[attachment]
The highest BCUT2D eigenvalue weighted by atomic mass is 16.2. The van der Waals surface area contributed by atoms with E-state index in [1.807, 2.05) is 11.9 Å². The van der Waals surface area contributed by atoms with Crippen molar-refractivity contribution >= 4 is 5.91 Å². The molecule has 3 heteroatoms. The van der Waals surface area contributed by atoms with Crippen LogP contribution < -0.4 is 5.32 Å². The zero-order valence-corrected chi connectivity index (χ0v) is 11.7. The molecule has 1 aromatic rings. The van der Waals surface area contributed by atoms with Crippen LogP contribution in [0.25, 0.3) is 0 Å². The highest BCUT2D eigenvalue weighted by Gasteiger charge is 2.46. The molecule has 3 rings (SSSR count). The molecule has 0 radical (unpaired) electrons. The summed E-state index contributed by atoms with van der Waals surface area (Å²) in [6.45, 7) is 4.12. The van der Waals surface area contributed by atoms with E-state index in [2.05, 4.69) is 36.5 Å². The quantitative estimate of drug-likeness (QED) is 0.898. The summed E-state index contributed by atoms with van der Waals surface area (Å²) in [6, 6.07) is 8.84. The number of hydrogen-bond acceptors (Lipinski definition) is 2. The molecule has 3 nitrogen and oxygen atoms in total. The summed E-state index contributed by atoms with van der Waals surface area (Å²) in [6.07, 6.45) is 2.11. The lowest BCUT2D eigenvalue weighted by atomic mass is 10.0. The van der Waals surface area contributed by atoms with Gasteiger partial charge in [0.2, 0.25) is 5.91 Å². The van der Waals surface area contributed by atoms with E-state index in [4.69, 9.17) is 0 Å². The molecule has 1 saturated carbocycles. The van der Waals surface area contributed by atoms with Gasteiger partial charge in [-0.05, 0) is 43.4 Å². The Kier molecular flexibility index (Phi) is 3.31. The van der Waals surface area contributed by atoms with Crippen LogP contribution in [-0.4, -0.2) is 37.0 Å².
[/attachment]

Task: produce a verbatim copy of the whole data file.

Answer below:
The highest BCUT2D eigenvalue weighted by atomic mass is 16.2. The van der Waals surface area contributed by atoms with E-state index in [1.807, 2.05) is 11.9 Å². The van der Waals surface area contributed by atoms with Crippen molar-refractivity contribution >= 4 is 5.91 Å². The molecule has 3 heteroatoms. The van der Waals surface area contributed by atoms with Crippen LogP contribution < -0.4 is 5.32 Å². The zero-order valence-corrected chi connectivity index (χ0v) is 11.7. The molecule has 1 aromatic rings. The van der Waals surface area contributed by atoms with Crippen LogP contribution in [0.25, 0.3) is 0 Å². The highest BCUT2D eigenvalue weighted by Gasteiger charge is 2.46. The molecule has 3 rings (SSSR count). The molecule has 0 radical (unpaired) electrons. The summed E-state index contributed by atoms with van der Waals surface area (Å²) in [6.45, 7) is 4.12. The van der Waals surface area contributed by atoms with E-state index in [2.05, 4.69) is 36.5 Å². The quantitative estimate of drug-likeness (QED) is 0.898. The summed E-state index contributed by atoms with van der Waals surface area (Å²) in [6, 6.07) is 8.84. The number of hydrogen-bond acceptors (Lipinski definition) is 2. The molecule has 3 nitrogen and oxygen atoms in total. The summed E-state index contributed by atoms with van der Waals surface area (Å²) in [6.07, 6.45) is 2.11. The lowest BCUT2D eigenvalue weighted by atomic mass is 10.0. The van der Waals surface area contributed by atoms with Gasteiger partial charge in [0.2, 0.25) is 5.91 Å². The van der Waals surface area contributed by atoms with E-state index in [4.69, 9.17) is 0 Å². The molecule has 1 saturated carbocycles. The van der Waals surface area contributed by atoms with Gasteiger partial charge in [-0.05, 0) is 43.4 Å². The Kier molecular flexibility index (Phi) is 3.31. The van der Waals surface area contributed by atoms with Crippen LogP contribution in [-0.4, -0.2) is 37.0 Å².